Home About Jonathan News Parliament Campaigns Gallery Links Contact

Jonathan Djanogly calls on UK to stand behind Ukraine


20th December 2017

Speaking in a debate on the situation in Ukraine, Jonathan Djanogly recounts his experiences from his recent visit and raises concerns of Russian aggression along its borders and calls on UK to stand behind Ukraine’s fight for its right to live as an independent sovereign nation.

Mr Jonathan Djanogly (Huntingdon) (Con)

I congratulate my right hon. Friend the Member for Maldon (Mr Whittingdale) on securing the debate and on leading the recent delegation to eastern Ukraine, which I had the privilege of joining. That was not my first visit to Ukraine, but it was my first visit to the Donetsk region. To see the challenges posed in places such as Kramatorsk and Avdiivka next to the Donetsk airport, where so much blood was recently spilled, was an eye-opening experience.

This is still a hot war, and Ukrainians are being killed on a weekly basis, with shelling happening more days than not. We visited a coke coal plant near the separatist lines, which had half its water tanks blown up, severely impacting production. The people who work there just get on with running the plant. I very much agree with my right hon. Friend that they are very brave people indeed, not least given that they are living under the threat of invasion, death and displacement—we are talking about some 1.5 million internally displaced persons who, if they are permitted or dare to go back to the occupied zone at all—say, to visit relatives—suffer the humiliation of rough border searches and poor treatment from separatist militia, many of whom are criminals or mercenaries.

Much humanitarian and foreign aid is getting to free east Ukraine, but that is a very poor area and its economic and infrastructure needs are extremely pressing. Like my right hon. Friend, I was very moved by the dedication of the students and staff of the Gorlovka institute of foreign languages at the Donbass State Technical University, which has been re-established in unoccupied Bakhmut. Those displaced young students were making the best of a very basic building and facilities. We had a meeting and question-and-answer session with about 100 of them, and I found moving and inspiring their desire to educate themselves, to develop their country and to look westwards to the ​values of EU countries. It was also a reminder that although media interest may have moved on from Donetsk, the underlying issues have not.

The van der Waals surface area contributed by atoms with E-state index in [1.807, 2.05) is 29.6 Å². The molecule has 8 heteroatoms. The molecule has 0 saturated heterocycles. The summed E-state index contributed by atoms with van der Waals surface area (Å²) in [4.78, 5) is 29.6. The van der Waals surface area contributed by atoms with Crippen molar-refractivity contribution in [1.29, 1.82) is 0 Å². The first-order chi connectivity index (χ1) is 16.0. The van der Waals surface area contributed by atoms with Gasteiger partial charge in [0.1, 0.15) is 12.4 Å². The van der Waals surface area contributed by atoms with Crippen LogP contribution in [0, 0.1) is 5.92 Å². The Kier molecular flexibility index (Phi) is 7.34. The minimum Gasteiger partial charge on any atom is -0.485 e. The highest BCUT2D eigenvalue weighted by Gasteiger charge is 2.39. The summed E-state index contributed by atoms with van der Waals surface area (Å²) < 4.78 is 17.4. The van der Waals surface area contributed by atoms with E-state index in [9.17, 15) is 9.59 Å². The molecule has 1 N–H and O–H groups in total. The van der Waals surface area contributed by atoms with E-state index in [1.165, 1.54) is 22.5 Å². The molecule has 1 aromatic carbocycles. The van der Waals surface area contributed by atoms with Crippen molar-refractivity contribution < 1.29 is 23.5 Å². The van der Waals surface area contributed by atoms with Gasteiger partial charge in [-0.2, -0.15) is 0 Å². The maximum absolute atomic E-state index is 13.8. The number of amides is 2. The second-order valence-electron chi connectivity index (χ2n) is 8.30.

I appreciate that the UK is giving Ukraine a lot of assistance, not least in terms of non-lethal military help and training, and also on governance issues, but I ask whether more of our Department for International Development resources could be spent helping those on our own continent who are clearly in real need.

As my right hon. Friend said, it may be that for many of our citizens, Ukraine, let alone east Ukraine, is a distant place that they have little thought for or, if they do think of it, there is little feeling of common cause. At this point, I need to refer to the elephant in the room: Russia and its vicious warmongering and anti-humanitarian actions along its borders. Ukraine has 20% of its territory occupied, and so does the republic of Georgia.